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Fuchs: Atlantic Riband, Divinum Mysteium / Falletta, London Symphony

Release Date: 08/28/2012 
Label:  Naxos   Catalog #: 8559723   Spars Code: DDD 
Composer:  Kenneth Fuchs
Performer:  Michael LudwigPaul Silverthorne
Conductor:  JoAnn Falletta
Orchestra/Ensemble:  London Symphony Orchestra
Number of Discs: 1 
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Notes and Editorial Reviews

Although it doesn’t say so on the cover, this is Naxos’ third release of orchestral pieces by Kenneth Fuchs (b. 1956) featuring the London Symphony Orchestra led by the always capable JoAnn Falletta. Evidently, Fuchs either has a trust fund or a sponsor with deep pockets. Either way, he remains an enjoyable composer who writes traditionally tonal, immediately accessible music in a recognizably cinematic idiom. Having heard the previous releases in this ongoing series, his strengths and weaknesses are becoming increasingly apparent.

Fuchs’ strengths include concision—his works almost never outstay their welcome—the ability to write a good tune, and a genuine feel for texture and sonority. On the minus side, he seems to rely too
Read more heavily on ready-made effects, such as extensive doubling of lyrical melodies by the glockenspiel, harp glissandos, and solo timpani riffs. Indeed, this last item, most obvious in Atlantic Riband and the overture Discover the Wild, sometimes makes the music feel as though composer and player are trying to recall “Troyte” from Elgar’s Enigma Variations.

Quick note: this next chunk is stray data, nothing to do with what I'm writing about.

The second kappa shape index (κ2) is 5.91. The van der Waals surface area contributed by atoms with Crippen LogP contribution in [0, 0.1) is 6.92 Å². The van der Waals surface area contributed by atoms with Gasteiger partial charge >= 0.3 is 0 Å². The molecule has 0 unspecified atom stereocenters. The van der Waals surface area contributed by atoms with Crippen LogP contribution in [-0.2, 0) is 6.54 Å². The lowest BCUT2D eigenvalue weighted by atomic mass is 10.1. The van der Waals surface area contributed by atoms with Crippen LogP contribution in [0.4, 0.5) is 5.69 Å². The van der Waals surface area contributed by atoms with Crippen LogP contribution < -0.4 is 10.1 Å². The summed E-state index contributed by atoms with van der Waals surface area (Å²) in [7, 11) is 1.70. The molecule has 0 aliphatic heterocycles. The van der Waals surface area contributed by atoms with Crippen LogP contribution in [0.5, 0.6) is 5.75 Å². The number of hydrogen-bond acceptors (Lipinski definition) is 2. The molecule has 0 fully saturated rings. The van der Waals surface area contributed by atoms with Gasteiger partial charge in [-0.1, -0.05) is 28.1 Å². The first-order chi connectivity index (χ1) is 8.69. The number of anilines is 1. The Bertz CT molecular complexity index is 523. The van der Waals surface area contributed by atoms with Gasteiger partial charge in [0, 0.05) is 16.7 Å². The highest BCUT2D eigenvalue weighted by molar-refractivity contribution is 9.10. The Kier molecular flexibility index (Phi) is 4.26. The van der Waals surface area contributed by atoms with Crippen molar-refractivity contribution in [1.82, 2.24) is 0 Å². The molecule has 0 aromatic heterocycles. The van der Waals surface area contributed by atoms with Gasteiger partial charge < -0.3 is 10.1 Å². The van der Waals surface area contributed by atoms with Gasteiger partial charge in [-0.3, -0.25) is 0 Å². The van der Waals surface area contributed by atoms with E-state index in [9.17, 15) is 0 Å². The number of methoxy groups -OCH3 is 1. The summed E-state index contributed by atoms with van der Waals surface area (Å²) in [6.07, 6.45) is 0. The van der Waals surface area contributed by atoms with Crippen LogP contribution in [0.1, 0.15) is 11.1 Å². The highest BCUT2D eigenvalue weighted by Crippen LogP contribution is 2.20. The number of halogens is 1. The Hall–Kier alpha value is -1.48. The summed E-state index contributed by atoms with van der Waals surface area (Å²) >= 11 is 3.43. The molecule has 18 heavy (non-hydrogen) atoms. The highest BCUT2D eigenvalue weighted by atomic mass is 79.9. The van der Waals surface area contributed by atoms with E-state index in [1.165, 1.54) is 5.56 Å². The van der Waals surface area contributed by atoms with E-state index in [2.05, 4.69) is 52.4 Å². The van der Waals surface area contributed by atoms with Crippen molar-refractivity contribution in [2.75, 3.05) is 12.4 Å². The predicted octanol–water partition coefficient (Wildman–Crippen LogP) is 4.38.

Another issue that Fuchs shares with so many of his contemporaries is a bad case of “title-itus”. He needs to be careful that the music doesn’t promise verbally more than it delivers sonically. Atlantic Riband theoretically “evokes the struggle and ultimate victory of ocean-crossing immigrants to America….” Oh really? American Rhapsody is a 10-minute lyrical movement for violin and orchestra that’s very pretty, sort of like Vaughan Williams’ The Lark Ascending, but “American”? Its sub-heading, “Romance for violin and orchestra”, is truer to the facts, but then who needs titles upon titles? The Viola Concerto “Divinum Mysterium” is the most ambitious piece here—a single movement 17 minutes long that is certainly attractive, but neither divine nor especially mysterious beyond its opening pages. What’s wrong with simply being a Viola Concerto?

The Concerto Grosso for string quartet and string orchestra shows Fuchs’ ability to write colorfully for limited forces, although the frequent resort to harmonics suggests that he really misses that glockenspiel. Call me pedantic, but the fact that this 10-minute-long, single-movement piece demands two unequal ensembles does not a Concerto Grosso make. Finally, Discover the Wild is a peppy four and a half minutes of orchestral fun, but wild it certainly is not, especially in terms of the possibilities of contemporary orchestral music, whether in Fuchs’ style, something more avant-garde, or even the eruptive moments of, say, Walter Piston. Indeed, its main theme bears a striking resemblance (rhythmically at least) to the Bounty paper towel jingle, so perhaps the more apt title for the piece would be “The quilted quicker picker-upper”!